The best interests of the child must prevail and must not be superseded by traditional practices when it comes to child marriages, said Human Rights Commission of Malaysia (Suhakam) chairman Tan Sri Hasmy Agam.
Published: Friday December 19, 2014 MYT 5:21:00 PM
Updated: Friday December 19, 2014 MYT 5:23:34 PM
by tan yi liang
PETALING JAYA: The best interests of the child must prevail and must not be superseded by traditional practices when it comes to child marriages, said Human Rights Commission of Malaysia (Suhakam) chairman Tan Sri Hasmy Agam.
Hasmy, who said Suhakam “stands firm” on its stance on traditional practices, added in a press release issued on Friday that under the Convention on the Rights of the Child, the government has committed to ensuring the overall protection and well-being of children.
“Suhakam calls for more awareness and education campaigns as well as a national dialogue with the aim of adopting a clear and unambiguous position on child marriages. The authorities must also address the legislative inconsistencies between religious, customary and civil marriages,” said Hasmy.
He added that Suhakam was concerned with the findings of the United Nation “Population and Housing Census Malaysia” report.
The report, which cited a 2010 census, highlighted that approximately 82,000 married women in Malaysia were girls between the ages of 15 and 19, while there were 70,000 young married men of a similar age.
“While boys are occasionally subjected to early marriage, in general, girls are disproportionately affected and form the majority of the victims of child marriages. Therefore, the Commission also recommends that the government amend domestic laws to raise the legal age of marriage for all to 18 years,” said Hasmy.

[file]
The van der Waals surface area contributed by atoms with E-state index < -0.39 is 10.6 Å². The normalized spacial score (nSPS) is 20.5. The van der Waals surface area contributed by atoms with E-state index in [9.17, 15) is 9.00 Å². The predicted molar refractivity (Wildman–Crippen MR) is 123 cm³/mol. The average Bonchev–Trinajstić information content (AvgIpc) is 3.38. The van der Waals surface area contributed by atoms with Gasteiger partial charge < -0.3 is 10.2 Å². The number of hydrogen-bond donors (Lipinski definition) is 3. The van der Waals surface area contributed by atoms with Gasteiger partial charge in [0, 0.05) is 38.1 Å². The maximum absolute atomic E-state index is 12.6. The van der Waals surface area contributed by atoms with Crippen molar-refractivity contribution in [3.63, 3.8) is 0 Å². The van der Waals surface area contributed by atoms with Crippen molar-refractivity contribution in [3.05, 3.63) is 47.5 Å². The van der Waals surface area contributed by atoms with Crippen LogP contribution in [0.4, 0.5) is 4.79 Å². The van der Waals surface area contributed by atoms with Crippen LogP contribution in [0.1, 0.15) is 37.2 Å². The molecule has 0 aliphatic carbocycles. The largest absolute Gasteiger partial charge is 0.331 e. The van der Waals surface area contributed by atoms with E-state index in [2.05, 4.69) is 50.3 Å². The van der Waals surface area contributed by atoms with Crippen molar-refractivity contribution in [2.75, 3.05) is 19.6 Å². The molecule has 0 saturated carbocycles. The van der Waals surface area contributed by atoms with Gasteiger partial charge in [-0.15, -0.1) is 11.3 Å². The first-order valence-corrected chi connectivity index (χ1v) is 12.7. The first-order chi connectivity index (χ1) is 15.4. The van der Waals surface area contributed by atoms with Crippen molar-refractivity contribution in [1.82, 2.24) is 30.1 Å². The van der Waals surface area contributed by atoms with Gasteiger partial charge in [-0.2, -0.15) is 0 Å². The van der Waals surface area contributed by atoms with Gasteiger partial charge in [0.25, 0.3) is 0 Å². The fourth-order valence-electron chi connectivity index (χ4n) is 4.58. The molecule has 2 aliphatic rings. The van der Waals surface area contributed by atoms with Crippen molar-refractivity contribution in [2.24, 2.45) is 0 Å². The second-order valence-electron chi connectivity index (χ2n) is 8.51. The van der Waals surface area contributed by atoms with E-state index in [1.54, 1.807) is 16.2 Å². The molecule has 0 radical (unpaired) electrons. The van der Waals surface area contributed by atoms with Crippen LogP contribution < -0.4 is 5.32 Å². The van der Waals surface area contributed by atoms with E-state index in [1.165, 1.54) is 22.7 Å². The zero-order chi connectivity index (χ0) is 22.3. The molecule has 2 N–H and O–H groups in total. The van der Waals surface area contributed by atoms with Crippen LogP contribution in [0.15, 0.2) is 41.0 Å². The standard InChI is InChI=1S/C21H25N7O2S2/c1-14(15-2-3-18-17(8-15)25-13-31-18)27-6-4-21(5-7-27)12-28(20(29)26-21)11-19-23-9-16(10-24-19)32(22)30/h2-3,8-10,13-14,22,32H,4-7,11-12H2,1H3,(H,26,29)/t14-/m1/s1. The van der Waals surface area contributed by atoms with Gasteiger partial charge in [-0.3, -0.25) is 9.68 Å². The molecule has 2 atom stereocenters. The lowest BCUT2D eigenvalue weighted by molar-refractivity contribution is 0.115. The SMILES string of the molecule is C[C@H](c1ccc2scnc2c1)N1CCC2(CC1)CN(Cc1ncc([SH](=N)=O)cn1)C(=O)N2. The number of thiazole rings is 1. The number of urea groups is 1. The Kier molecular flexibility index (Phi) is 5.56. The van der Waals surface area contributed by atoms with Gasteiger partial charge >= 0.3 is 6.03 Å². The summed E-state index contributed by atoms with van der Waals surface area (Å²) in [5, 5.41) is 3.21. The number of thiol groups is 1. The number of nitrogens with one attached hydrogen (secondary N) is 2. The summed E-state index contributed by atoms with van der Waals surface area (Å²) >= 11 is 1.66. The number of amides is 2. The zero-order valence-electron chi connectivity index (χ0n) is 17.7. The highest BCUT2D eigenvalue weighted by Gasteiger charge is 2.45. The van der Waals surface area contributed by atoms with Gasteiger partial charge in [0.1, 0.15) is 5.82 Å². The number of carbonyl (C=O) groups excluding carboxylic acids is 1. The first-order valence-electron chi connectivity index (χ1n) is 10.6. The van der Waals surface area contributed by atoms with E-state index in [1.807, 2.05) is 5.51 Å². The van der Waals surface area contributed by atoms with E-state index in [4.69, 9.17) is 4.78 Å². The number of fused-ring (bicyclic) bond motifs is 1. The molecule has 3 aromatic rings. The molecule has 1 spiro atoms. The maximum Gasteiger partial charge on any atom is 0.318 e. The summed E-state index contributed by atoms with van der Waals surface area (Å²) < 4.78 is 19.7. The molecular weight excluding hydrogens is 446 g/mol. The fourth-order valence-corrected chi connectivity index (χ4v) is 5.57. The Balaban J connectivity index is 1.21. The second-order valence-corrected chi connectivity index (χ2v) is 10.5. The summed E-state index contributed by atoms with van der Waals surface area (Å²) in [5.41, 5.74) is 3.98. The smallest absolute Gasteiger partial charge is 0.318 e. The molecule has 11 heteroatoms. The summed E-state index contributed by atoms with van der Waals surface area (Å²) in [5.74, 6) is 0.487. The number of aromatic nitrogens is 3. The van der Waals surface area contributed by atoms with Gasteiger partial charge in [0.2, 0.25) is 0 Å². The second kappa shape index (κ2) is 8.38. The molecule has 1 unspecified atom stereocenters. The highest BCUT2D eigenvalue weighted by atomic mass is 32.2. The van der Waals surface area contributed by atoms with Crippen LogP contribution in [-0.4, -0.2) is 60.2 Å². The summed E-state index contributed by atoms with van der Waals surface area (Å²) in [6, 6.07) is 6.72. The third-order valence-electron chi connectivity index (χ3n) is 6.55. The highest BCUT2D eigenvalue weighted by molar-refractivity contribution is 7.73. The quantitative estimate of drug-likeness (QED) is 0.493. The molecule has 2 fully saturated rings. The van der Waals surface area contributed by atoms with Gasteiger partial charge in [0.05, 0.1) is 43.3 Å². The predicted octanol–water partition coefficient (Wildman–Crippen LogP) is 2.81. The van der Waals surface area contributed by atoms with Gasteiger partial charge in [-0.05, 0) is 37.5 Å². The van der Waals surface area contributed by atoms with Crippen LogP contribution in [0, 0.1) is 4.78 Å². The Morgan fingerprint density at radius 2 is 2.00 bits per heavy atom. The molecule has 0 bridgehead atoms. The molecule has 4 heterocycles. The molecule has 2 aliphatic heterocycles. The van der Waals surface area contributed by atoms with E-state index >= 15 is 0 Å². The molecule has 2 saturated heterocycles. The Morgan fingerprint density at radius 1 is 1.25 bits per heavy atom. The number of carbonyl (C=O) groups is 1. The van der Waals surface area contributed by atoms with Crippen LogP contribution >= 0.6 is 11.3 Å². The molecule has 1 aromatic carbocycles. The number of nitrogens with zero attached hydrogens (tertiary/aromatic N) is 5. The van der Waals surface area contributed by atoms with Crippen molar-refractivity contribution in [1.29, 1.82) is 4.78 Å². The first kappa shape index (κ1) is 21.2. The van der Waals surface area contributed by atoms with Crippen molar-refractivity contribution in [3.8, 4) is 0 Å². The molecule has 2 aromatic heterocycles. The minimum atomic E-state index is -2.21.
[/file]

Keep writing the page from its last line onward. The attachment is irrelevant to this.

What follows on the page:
He added that the amendment of domestic laws regarding marriage would bring the law in compliance with the Child Act 2001 which defines children as those below the age of 18.
“Suhakam is of the opinion that child marriage is a grave human rights violation, which could significantly impact a child’s rights to health, education, equality, non-discrimination and to live free from violence and exploitation,” said Hasmy.
Aside from the UN report which was released on Tuesday, child marriages were thrust into the spotlight this week when a 15-year-old boy ended his bachelorhood early when he married his 17-year-old girlfriend here after dating for only about two months.
Muhd Muaz Mislan, 15, and Nur Izzati Amiera Ishak, 17, tied the knot on Nov 30 and captured the attention of social media after the newlyweds posted photos and a video of their akad nikah (solemnisation ceremony) on Facebook.